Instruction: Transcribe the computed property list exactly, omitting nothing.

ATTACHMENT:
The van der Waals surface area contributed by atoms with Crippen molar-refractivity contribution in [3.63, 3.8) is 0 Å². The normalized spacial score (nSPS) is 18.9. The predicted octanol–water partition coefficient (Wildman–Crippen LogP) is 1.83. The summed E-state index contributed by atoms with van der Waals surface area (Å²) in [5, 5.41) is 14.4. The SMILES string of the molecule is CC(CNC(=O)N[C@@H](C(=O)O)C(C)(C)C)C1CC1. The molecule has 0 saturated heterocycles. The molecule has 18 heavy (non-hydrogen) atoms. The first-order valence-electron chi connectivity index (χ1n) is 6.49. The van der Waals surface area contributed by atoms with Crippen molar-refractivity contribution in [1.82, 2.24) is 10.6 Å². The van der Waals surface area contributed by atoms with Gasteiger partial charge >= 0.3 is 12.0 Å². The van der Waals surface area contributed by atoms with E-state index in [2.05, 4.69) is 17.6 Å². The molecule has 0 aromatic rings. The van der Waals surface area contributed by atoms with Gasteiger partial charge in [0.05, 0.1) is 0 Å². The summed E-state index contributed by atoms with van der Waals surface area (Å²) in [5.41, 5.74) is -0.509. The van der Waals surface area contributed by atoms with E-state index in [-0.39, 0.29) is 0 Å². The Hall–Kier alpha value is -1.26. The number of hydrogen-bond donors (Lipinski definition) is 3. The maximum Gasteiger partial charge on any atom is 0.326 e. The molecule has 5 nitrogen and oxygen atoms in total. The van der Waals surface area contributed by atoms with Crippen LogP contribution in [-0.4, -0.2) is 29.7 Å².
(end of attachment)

The van der Waals surface area contributed by atoms with Crippen molar-refractivity contribution in [3.63, 3.8) is 0 Å². The normalized spacial score (nSPS) is 18.9. The predicted octanol–water partition coefficient (Wildman–Crippen LogP) is 1.83. The summed E-state index contributed by atoms with van der Waals surface area (Å²) in [5, 5.41) is 14.4. The SMILES string of the molecule is CC(CNC(=O)N[C@@H](C(=O)O)C(C)(C)C)C1CC1. The molecule has 0 saturated heterocycles. The molecule has 18 heavy (non-hydrogen) atoms. The first-order valence-electron chi connectivity index (χ1n) is 6.49. The van der Waals surface area contributed by atoms with Crippen molar-refractivity contribution in [1.82, 2.24) is 10.6 Å². The van der Waals surface area contributed by atoms with Gasteiger partial charge >= 0.3 is 12.0 Å². The van der Waals surface area contributed by atoms with E-state index in [2.05, 4.69) is 17.6 Å². The molecule has 0 aromatic rings. The van der Waals surface area contributed by atoms with Gasteiger partial charge in [0.05, 0.1) is 0 Å². The summed E-state index contributed by atoms with van der Waals surface area (Å²) in [5.41, 5.74) is -0.509. The van der Waals surface area contributed by atoms with E-state index in [-0.39, 0.29) is 0 Å². The Hall–Kier alpha value is -1.26. The number of hydrogen-bond donors (Lipinski definition) is 3. The maximum Gasteiger partial charge on any atom is 0.326 e. The molecule has 5 nitrogen and oxygen atoms in total. The van der Waals surface area contributed by atoms with Crippen LogP contribution in [-0.4, -0.2) is 29.7 Å².